For those of you who have always considered strategy games a trifle dry for your tastes, I give you Z, the alcoholic, head-banging, gap-toothed, punch-drunk, inbred cousin of Command & Conquer.
For those of you who have always considered strategy games a trifle dry for your tastes, I give you Z, the alcoholic, head-banging, gap-toothed, punch-drunk, inbred cousin of Command & Conquer. Z's opening movie tells the sordid tale of two Bill-and-Ted robot supply ship pilots, late (again) for their scheduled delivery to a combat zone. The player is dropped without ceremony into said combat zone, which at first appears to fall within recognizable C & C operational parameters. After two or three miserable failures, the player realizes that this is not the case. Enemy territory is not captured in the meter-by-meter fashion of other real-time strategy games, but via a Capture the Flag scheme; the Z battlefield is, for some inadequately explored reason, divided into grids of territory, which may partially explain the wonky AI (see below). Z is a game that has what I euphemistically call "the personal touch." As the battle progresses, robotic grunts in the field make the expected reports ("Moving out!" "Let's get 'em!"), as well as the less-expected requests for support ("They're all over us!" "For Christ's sake, do something!"), and the still less-expected direct verbal abuse ("Moron!" "Asshole!") as your beleaguered installations get reduced to their component molecules.
While it is not possible to construct combat installations, structures such as robot factories and radar sites may be taken with chunks of territory. At set intervals, these installations will produce more combat robots or vehicles such as jeeps and tanks, while unattended installations, vehicles and/or packs of weapons are scattered about the battlefield, waiting to be captured or destroyed. Although the game is largely tactical in scale, these neutral pieces of - pardon the pun - Virgin territory add a strategic element, encouraging players to scramble for position and property before the destruction begins. This element is made even more important by the fact that the player who is in control of more territories will have factories that produce units at a higher speed. Players who can grab a lot of land in the first few minutes of the game, and then hang on to it, will have many more units than their opponents in a very short time.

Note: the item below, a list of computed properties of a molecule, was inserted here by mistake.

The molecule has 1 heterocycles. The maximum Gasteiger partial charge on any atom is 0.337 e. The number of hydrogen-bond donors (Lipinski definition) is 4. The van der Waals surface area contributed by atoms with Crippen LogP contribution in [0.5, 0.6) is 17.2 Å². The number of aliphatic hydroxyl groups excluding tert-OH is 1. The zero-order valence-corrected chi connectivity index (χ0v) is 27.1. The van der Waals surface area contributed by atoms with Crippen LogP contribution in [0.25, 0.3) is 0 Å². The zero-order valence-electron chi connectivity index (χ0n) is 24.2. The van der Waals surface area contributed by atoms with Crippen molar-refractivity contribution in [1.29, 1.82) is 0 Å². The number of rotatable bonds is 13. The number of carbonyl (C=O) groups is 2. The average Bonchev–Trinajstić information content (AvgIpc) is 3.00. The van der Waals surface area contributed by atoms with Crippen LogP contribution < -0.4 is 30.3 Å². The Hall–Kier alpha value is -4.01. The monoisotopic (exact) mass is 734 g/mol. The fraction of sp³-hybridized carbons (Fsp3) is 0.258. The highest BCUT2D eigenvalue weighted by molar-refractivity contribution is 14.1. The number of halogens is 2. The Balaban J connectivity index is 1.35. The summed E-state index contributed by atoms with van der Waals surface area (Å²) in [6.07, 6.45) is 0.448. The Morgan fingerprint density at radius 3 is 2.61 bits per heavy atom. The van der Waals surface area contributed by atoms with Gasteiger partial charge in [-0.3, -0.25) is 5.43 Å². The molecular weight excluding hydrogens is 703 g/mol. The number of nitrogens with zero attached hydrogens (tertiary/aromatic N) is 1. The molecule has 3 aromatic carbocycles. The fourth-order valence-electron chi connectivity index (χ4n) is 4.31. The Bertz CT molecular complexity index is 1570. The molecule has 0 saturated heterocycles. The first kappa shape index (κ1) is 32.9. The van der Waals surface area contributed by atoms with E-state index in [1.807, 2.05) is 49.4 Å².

Which brings us to the subject of the game's AI, which certainly is noteworthy. Another word would be singular. Still another would be weird, and that's probably the best one. The AI here is weird. The click-and-select method of movement and combat is present, but the routes taken between a cluster of robotic soldiers and an unattended box of grenades are often questionable. Even to line-of-sight targets, straight lines are often completely avoided. But on the positive side, your soldiers are also capable of making intelligent decisions (like jumping into tanks or assault guns) without you telling them to. Anyway, Z features some pretty neato bonuses, such as the ability to snipe enemy troops right out of their vehicles (allowing the subsequent capture of said vehicles, a really hateful thing to do to a networked opponent) and - my personal favorite - the ability to simply blast and tear your way through obstructive terrain that may be getting in your way, which is something many an infuriated C & C player has wanted to do for a long time now.
Z is a real-time strategy game for the less-obsessive and less-serious among us. Territories are easy to capture, easy to lose, and often just as easy to recapture, and the sheer numbers of units that the player must keep track of are quite a bit less bewildering than those found in some of Z's more steely-eyed, rock-jawed cousins. Also, the inherent humor in the game will probably surface as two or more human opponents face each other via a networked game - at the very least, the verbal abuse will then come from someone you know.